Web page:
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I don't get why you guys are talking down on bootcamps. Many top languages aren't taught in depth in academia. Ruby/Rails, PHP, Modern JS frameworks (client or server side) can get you a paying job with out a degree. Obviously depends on the quality but bootcamps have been a part of IT for a while just look at the MS cert bootcamps.
 

Mark Antony

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Dipped out of programming in college at c++, but I wanna learn a bit again. Worlds changing with a lot of SaaS, AWS, cloud etc.


Wait, what exactly is wrong with bootcamps? a focused course over a few days vs a spread out semester. If you have the knowledge, you have the knowledge. You guys must be thinking of knowledge dumps, which you can't really do for programming. Sounds a lot like a bit of envy from the guys who sat through college courses, which is unneccessary. Matter of fact you start a job that requires you to learn a new language, they will put you through a boot camp. I actually I would have grasped it much better in one of those than in college.
 
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Dipped out of programming in college at c++, but I wanna learn a bit again. Worlds changing with a lot of SaaS, AWS, cloud etc.


Wait, what exactly is wrong with bootcamps? a focused course over a few days vs a spread out semester. If you have the knowledge, you have the knowledge. You guys must be thinking of knowledge dumps, which you can't really do for programming. Sounds a lot like a bit of envy from the guys who sat through college courses, which is unneccessary. Matter of fact you start a job that requires you to learn a new language, they will put you through a boot camp. I actually I would have grasped it much better in one of those than in college.
bootcamps doesnt = Now your a skilled programmer.

Once again, Experience Trumps ALL. This isn't 1995 where all you need is a HS Diploma and a few certs and you will get an entry level gig and be good money because the industry is so underpopulated.


My question is how many of you are actually in the industry? Because if you were you would understand a HUGE chunk of the entry level jobs are being filled by h1B employees who will work for half the cost of a US citizen or 2. being outsourced overseas.

Companies are trimming the fat in their companies, where most of the "hot jobs" require a TON of experience, being that only a few people have the experience and the entry level jobs dont exist anymore for people to get experience in mass.

Bootcamps get your feet wet, and certs are only gate keepers, only people who think otherwise are people not in the industry.

Avg entry level programmer job is asking for 2-3 yrs experience lol. And like I said before if your goal is an entrepreneur you can outsource the coding part of what you need to do for less than the amount you will spend paying for some of these bootcamps.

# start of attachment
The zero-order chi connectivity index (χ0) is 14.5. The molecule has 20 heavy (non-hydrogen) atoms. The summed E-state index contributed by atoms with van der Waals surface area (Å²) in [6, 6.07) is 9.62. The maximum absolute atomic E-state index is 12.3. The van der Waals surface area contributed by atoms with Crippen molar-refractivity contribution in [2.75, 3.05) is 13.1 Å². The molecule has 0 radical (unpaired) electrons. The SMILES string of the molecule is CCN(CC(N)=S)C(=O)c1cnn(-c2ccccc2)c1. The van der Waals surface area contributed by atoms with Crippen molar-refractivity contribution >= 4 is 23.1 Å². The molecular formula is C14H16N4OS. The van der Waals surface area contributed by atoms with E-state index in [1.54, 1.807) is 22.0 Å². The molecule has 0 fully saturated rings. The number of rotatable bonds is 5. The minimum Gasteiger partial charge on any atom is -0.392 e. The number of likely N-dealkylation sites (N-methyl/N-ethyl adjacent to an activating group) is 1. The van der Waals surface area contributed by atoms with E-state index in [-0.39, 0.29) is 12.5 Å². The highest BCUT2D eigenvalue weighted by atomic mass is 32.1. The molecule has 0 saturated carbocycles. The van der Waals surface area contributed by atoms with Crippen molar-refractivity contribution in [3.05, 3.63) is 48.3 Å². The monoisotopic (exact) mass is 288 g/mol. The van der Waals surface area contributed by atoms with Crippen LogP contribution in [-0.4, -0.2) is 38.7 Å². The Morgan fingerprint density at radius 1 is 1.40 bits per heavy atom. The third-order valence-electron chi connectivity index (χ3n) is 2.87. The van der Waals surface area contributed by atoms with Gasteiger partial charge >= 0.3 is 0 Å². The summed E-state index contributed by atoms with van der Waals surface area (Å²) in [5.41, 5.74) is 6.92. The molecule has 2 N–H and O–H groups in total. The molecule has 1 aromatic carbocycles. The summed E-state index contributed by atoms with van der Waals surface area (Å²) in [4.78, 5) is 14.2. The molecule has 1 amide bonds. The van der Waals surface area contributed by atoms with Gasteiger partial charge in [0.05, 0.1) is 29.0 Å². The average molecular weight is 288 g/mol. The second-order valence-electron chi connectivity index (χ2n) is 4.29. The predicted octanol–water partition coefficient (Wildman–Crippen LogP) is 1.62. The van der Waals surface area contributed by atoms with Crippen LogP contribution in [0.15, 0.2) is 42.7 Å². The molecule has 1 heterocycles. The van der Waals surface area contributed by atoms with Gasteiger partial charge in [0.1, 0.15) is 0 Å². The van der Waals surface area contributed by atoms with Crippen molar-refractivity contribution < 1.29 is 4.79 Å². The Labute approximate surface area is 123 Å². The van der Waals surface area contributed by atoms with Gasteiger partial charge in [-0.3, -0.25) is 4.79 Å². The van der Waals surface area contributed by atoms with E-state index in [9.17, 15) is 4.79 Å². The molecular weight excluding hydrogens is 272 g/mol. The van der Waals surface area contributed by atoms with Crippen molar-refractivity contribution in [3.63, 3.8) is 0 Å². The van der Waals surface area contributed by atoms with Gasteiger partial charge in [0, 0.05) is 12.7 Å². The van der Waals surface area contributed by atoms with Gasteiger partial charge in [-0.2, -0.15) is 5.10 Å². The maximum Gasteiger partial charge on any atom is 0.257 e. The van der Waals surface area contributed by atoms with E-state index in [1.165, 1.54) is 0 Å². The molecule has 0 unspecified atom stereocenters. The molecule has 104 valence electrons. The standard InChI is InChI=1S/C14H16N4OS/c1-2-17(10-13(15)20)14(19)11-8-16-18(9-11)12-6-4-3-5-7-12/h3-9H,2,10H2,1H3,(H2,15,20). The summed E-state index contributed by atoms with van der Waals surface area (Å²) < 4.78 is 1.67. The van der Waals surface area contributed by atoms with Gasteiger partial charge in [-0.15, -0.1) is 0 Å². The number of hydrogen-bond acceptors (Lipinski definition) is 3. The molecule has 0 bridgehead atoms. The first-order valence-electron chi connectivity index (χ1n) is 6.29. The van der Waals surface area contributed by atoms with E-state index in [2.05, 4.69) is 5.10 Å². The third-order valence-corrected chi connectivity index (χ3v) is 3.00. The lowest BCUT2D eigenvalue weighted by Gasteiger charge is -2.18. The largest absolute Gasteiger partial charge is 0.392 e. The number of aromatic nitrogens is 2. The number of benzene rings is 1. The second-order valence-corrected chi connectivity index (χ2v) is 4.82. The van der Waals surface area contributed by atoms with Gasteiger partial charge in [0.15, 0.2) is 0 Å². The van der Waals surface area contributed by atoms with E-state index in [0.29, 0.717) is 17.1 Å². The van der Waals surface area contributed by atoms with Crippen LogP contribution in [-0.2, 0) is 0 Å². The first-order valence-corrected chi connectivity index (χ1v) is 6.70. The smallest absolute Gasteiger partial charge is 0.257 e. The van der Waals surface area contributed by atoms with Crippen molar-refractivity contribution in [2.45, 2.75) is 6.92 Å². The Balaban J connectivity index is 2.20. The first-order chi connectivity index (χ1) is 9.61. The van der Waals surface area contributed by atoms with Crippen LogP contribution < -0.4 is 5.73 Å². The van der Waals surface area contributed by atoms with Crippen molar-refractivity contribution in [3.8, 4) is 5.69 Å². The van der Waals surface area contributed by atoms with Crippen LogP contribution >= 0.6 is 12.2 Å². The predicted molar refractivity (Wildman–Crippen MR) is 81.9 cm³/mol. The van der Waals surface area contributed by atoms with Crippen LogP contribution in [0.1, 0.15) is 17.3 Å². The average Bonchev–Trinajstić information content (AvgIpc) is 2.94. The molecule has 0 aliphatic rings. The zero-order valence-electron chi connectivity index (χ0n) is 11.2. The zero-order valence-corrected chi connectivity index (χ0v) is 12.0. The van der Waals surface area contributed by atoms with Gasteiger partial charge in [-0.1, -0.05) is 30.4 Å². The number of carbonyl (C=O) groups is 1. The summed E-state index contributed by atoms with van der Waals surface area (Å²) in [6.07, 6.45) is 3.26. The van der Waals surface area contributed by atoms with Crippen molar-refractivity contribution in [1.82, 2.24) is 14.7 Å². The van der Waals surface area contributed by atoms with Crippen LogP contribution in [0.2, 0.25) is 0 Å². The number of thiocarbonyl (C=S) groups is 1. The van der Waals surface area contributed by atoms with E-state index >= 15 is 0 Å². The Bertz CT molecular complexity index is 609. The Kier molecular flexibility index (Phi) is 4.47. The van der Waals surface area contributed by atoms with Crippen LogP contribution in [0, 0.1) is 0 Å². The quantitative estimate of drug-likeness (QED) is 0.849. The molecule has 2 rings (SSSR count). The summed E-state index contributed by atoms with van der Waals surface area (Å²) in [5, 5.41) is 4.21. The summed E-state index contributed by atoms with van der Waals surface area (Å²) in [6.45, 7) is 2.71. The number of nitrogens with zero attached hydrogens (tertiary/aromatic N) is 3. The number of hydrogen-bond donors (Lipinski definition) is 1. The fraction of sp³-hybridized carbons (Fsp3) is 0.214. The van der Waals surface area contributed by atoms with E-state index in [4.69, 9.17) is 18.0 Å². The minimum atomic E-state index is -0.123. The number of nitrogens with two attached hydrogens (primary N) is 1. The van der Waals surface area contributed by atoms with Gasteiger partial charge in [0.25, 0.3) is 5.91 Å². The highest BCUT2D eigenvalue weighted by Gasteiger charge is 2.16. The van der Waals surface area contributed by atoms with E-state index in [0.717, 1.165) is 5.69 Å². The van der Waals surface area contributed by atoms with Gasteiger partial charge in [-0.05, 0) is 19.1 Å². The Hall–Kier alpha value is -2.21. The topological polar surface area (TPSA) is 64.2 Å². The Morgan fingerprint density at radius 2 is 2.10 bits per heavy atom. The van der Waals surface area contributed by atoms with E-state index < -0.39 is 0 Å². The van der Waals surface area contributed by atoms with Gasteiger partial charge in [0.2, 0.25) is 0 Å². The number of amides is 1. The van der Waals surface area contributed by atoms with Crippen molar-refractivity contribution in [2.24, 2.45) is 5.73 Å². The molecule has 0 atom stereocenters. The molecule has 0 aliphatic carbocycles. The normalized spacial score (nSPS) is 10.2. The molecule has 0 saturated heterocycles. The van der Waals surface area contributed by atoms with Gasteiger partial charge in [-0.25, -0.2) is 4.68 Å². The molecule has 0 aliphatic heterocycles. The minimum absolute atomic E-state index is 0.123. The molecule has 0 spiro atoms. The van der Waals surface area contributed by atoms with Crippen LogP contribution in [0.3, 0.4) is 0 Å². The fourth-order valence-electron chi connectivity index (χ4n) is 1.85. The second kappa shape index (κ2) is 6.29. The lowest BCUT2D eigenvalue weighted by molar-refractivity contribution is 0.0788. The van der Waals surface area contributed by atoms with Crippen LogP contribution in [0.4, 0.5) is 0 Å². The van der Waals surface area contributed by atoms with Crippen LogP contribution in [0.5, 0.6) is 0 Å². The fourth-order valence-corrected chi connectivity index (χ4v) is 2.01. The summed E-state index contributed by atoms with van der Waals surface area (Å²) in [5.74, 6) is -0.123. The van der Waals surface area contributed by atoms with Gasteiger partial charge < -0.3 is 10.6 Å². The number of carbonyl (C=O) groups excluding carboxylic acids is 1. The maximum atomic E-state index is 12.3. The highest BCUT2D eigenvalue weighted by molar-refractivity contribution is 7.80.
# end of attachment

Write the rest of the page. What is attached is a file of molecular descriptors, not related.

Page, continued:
Either way get it how you live.
 

Mark Antony

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I get what ya'll are saying, experience trumps all, even a degree. But for that initial introduction to the language, nothing wrong with a bootcamp as long as your expectations are set correctly.
 
14,864
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I get what ya'll are saying, experience trumps all, even a degree. But for that initial introduction to the language, nothing wrong with a bootcamp as long as your expectations are set correctly.
which is what my comments are trying to do.
 
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Bootcamps will not make you a good programmer. A few online courses will not make you a good programmer. College will not make you a good programmer. Like anything else in life, practice and experience will. Yall arguing over nothing.
 
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I feel like anyone can learn to code, its just a different language, and bootcamps and online courses help you expedite the process. A lot of people are getting into it because of all the advertisements that say "IN 10 WEEKS YOU CAN MAKE 108K AVERAGE SALARY". But in my opinion it takes a certain type of person to make programming their career. You have to really want to learn constantly and not think "Well, now that I learned how to code I can just sit back and collect my paycheck". You probably might get an entry level position at a company, but how far you progress really depends on you and how well that company teaches you. 

I can't speak for how mentorship is in a large company (where you only really have one job function), but working as a full stack person and having to do so many different things within a smaller company, I think its very important to have a good mentor to help you advance. Coding on a small scale level in your home and making a simple todo list app and deploying it to heroku isn't complex, if you go through any coding tutorials with 0 prior knowledge you can have it up and running in a couple of hours. But once you start working on something bigger, its extremely difficult to learn all by yourself because there are so many components to making a scaleable system.